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Interested in puzzles? Join our community

Nearly 30,000 people make up the SpeedSolving.com community from virtually every country in the world. Competitions are organized all over the world, and a full list can be found on the World Cube Association website here. Our forum connects everyone in the world, so why not join?

Interested in learning how to solve a Rubik’s Cube? Interesting in getting faster? Or already a speedsolver and just want to network? Then join us, we’re glad to have you as part of our community.

How fast can people solve the Rubik's Cube?

How fast can people solve the Rubik's Cube?

The current world record single solve is 4.90 seconds, set by Lucas Etter from the USA. The currently average (of 5) for the Rubik’s cube is 6.54 seconds set by Feliks Zemdegs of Australia.

Where did the Rubik's Cube come from?

Where did the Rubik's Cube come from?

The Rubik’s Cube was invented in 1974 by Hungarian professor of architecture, Ernő Rubik. A widespread international interest in the cube began in 1980, which soon developed into a global craze. On June 5, 1982, the first world championship was held in Budapest, Hungary. 19 people competed in the event and the American Minh Thai won with a single solve time of 22.95 seconds. Other notable attendees include Jessica Fridrich and Lars Petrus, two people who would later be influential in the development of solving methods and the speedcubing community. The height of the Rubik’s Cube craze began to fade away after 1983, but with the advent of the Internet, sites relating to speedcubing began to surface. Simultaneously spreading effective speedsolving methods and teaching people new to the cube to solve it for the first time, these sites brought in a new generation of cubers, created a growing international online community, and raised the profile of the art. People prominent in this online community, such as Ron Van Bruchem, Tyson Mao, Chris Hardwick, and Ton Dennenbroek, eventually wanted to meet in person and compete, so twenty years after the first world championship they orchestrated a second one in Toronto in 2003, and another smaller competition in the Netherlands later that same year. This revival of competition sparked a new wave of organized speedcubing events, which include regular national and international competitions.[4] There were twelve competitions in 2004, 58 more from 2005 to 2006, over 100 in 2008, and over 450 in 2014, with more happening every year. There have been seven more World Championships since Budapest’s 1982 competition, which are traditionally held every other year, with the most recent in São Paulo, Brazil, in 2015. This new wave of speedcubing competitions have been and still are organised by the World Cube Association (WCA). (?)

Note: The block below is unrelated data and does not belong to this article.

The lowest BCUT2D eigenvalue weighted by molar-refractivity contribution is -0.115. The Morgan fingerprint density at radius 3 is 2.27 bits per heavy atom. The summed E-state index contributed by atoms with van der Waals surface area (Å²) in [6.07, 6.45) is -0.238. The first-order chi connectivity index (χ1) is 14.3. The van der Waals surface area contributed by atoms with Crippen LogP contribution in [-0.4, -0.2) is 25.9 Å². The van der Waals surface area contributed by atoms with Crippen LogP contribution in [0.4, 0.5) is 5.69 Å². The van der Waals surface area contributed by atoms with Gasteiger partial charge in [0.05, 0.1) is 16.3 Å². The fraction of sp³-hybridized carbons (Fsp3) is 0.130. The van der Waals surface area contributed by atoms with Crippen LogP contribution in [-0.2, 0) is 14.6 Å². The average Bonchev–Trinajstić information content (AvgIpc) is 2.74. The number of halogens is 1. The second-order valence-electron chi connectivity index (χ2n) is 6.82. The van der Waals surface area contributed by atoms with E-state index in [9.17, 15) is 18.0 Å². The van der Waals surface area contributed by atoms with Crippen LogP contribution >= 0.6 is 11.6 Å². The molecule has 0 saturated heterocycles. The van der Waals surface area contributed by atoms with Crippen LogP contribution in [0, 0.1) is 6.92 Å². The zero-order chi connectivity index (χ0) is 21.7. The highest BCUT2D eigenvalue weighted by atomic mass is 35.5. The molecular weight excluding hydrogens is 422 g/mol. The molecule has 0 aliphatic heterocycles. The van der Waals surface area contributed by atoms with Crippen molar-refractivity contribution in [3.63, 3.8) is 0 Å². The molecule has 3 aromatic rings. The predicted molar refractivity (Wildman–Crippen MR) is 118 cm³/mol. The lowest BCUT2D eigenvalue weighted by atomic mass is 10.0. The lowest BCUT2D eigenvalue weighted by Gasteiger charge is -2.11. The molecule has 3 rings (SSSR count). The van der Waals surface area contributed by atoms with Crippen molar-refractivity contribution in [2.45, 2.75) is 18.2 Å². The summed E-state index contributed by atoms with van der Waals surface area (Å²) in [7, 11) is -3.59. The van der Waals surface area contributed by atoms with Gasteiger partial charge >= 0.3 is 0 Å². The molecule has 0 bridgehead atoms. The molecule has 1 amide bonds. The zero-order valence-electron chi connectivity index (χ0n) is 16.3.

Where can I find all speedcubing world records?

Where can I find all speedcubing world records?

There are currently 18 official events you can compete in at WCA-recognized competitions. You can see a full list of current records here, as well as all official results, competitions, and individual rankings.

There are currently over 1,000,000 posts dating back to 2006 when the community started (read more about the community here). Posts include everything from getting started for beginners, to blindfold cubing, to speedsolving techniques, to forum competitions. Everything cubing related, and growing every day.

It is a friendly community, join us.  It only takes a couple minutes and it’s free! Please read our “start here” page, and then register by clicking the button below:

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